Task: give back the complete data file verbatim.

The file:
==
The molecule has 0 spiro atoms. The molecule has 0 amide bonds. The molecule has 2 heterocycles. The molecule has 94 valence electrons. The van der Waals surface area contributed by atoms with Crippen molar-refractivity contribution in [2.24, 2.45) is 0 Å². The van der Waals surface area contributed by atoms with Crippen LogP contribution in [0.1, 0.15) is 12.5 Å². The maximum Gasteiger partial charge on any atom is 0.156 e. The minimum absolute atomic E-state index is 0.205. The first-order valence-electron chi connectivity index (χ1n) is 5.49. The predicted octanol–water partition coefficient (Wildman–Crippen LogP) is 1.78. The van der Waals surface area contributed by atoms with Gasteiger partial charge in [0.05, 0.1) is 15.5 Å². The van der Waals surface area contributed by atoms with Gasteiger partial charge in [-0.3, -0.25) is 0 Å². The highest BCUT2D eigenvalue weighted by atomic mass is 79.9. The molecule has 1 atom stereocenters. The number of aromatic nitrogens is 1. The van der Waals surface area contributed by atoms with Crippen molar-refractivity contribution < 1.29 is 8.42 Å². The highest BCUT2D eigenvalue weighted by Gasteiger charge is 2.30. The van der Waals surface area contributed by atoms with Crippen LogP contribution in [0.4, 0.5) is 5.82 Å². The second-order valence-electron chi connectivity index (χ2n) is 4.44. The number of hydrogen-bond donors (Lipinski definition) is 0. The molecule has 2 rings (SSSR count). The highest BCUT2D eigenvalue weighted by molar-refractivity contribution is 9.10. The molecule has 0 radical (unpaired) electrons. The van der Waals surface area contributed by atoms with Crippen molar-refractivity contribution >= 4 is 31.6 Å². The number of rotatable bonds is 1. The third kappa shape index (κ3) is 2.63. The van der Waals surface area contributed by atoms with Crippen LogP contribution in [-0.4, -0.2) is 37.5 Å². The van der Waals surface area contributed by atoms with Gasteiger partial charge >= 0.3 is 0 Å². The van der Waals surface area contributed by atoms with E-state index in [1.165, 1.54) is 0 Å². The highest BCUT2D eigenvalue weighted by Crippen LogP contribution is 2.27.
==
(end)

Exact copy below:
The molecule has 0 spiro atoms. The molecule has 0 amide bonds. The molecule has 2 heterocycles. The molecule has 94 valence electrons. The van der Waals surface area contributed by atoms with Crippen molar-refractivity contribution in [2.24, 2.45) is 0 Å². The van der Waals surface area contributed by atoms with Crippen LogP contribution in [0.1, 0.15) is 12.5 Å². The maximum Gasteiger partial charge on any atom is 0.156 e. The minimum absolute atomic E-state index is 0.205. The first-order valence-electron chi connectivity index (χ1n) is 5.49. The predicted octanol–water partition coefficient (Wildman–Crippen LogP) is 1.78. The van der Waals surface area contributed by atoms with Gasteiger partial charge in [0.05, 0.1) is 15.5 Å². The van der Waals surface area contributed by atoms with Gasteiger partial charge in [-0.3, -0.25) is 0 Å². The highest BCUT2D eigenvalue weighted by atomic mass is 79.9. The molecule has 1 atom stereocenters. The number of aromatic nitrogens is 1. The van der Waals surface area contributed by atoms with Crippen molar-refractivity contribution < 1.29 is 8.42 Å². The highest BCUT2D eigenvalue weighted by Gasteiger charge is 2.30. The van der Waals surface area contributed by atoms with Crippen LogP contribution in [0.4, 0.5) is 5.82 Å². The second-order valence-electron chi connectivity index (χ2n) is 4.44. The number of hydrogen-bond donors (Lipinski definition) is 0. The molecule has 2 rings (SSSR count). The highest BCUT2D eigenvalue weighted by molar-refractivity contribution is 9.10. The molecule has 0 radical (unpaired) electrons. The van der Waals surface area contributed by atoms with Crippen molar-refractivity contribution >= 4 is 31.6 Å². The number of rotatable bonds is 1. The third kappa shape index (κ3) is 2.63. The van der Waals surface area contributed by atoms with Crippen LogP contribution in [-0.4, -0.2) is 37.5 Å². The van der Waals surface area contributed by atoms with Gasteiger partial charge >= 0.3 is 0 Å². The van der Waals surface area contributed by atoms with E-state index in [1.165, 1.54) is 0 Å². The highest BCUT2D eigenvalue weighted by Crippen LogP contribution is 2.27.